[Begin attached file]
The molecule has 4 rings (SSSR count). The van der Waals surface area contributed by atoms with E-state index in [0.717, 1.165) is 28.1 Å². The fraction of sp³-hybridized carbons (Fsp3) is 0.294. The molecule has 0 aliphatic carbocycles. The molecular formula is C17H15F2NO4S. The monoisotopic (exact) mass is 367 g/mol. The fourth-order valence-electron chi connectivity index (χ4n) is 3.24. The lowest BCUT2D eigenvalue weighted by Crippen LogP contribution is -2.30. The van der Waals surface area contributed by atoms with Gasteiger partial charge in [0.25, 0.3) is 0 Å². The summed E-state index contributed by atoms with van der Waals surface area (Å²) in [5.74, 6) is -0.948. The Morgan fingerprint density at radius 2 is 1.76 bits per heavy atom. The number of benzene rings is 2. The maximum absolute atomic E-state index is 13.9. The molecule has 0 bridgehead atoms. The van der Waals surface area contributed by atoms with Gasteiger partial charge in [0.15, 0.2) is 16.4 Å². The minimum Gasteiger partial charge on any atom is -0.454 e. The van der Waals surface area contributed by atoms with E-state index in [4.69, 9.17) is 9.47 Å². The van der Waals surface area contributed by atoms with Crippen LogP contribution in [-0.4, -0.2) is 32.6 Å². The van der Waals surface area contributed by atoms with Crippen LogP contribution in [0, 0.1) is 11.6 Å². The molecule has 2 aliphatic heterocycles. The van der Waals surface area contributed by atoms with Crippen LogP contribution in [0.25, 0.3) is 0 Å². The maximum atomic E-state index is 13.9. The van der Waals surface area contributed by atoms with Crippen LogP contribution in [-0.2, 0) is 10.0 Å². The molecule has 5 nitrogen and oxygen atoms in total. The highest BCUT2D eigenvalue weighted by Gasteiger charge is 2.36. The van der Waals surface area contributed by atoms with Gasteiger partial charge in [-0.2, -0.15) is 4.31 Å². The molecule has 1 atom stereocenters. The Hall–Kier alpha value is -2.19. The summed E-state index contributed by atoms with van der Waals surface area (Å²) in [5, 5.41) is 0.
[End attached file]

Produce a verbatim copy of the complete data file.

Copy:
The molecule has 4 rings (SSSR count). The van der Waals surface area contributed by atoms with E-state index in [0.717, 1.165) is 28.1 Å². The fraction of sp³-hybridized carbons (Fsp3) is 0.294. The molecule has 0 aliphatic carbocycles. The molecular formula is C17H15F2NO4S. The monoisotopic (exact) mass is 367 g/mol. The fourth-order valence-electron chi connectivity index (χ4n) is 3.24. The lowest BCUT2D eigenvalue weighted by Crippen LogP contribution is -2.30. The van der Waals surface area contributed by atoms with Gasteiger partial charge in [0.25, 0.3) is 0 Å². The summed E-state index contributed by atoms with van der Waals surface area (Å²) in [5.74, 6) is -0.948. The Morgan fingerprint density at radius 2 is 1.76 bits per heavy atom. The number of benzene rings is 2. The maximum absolute atomic E-state index is 13.9. The molecule has 0 bridgehead atoms. The van der Waals surface area contributed by atoms with Gasteiger partial charge in [0.15, 0.2) is 16.4 Å². The minimum Gasteiger partial charge on any atom is -0.454 e. The van der Waals surface area contributed by atoms with E-state index in [4.69, 9.17) is 9.47 Å². The van der Waals surface area contributed by atoms with Crippen LogP contribution in [-0.4, -0.2) is 32.6 Å². The van der Waals surface area contributed by atoms with Crippen LogP contribution in [0, 0.1) is 11.6 Å². The molecule has 2 aliphatic heterocycles. The van der Waals surface area contributed by atoms with Crippen LogP contribution in [0.25, 0.3) is 0 Å². The maximum atomic E-state index is 13.9. The van der Waals surface area contributed by atoms with Crippen LogP contribution in [-0.2, 0) is 10.0 Å². The molecule has 5 nitrogen and oxygen atoms in total. The highest BCUT2D eigenvalue weighted by Gasteiger charge is 2.36. The van der Waals surface area contributed by atoms with Gasteiger partial charge in [-0.2, -0.15) is 4.31 Å². The molecule has 1 atom stereocenters. The Hall–Kier alpha value is -2.19. The summed E-state index contributed by atoms with van der Waals surface area (Å²) in [5, 5.41) is 0.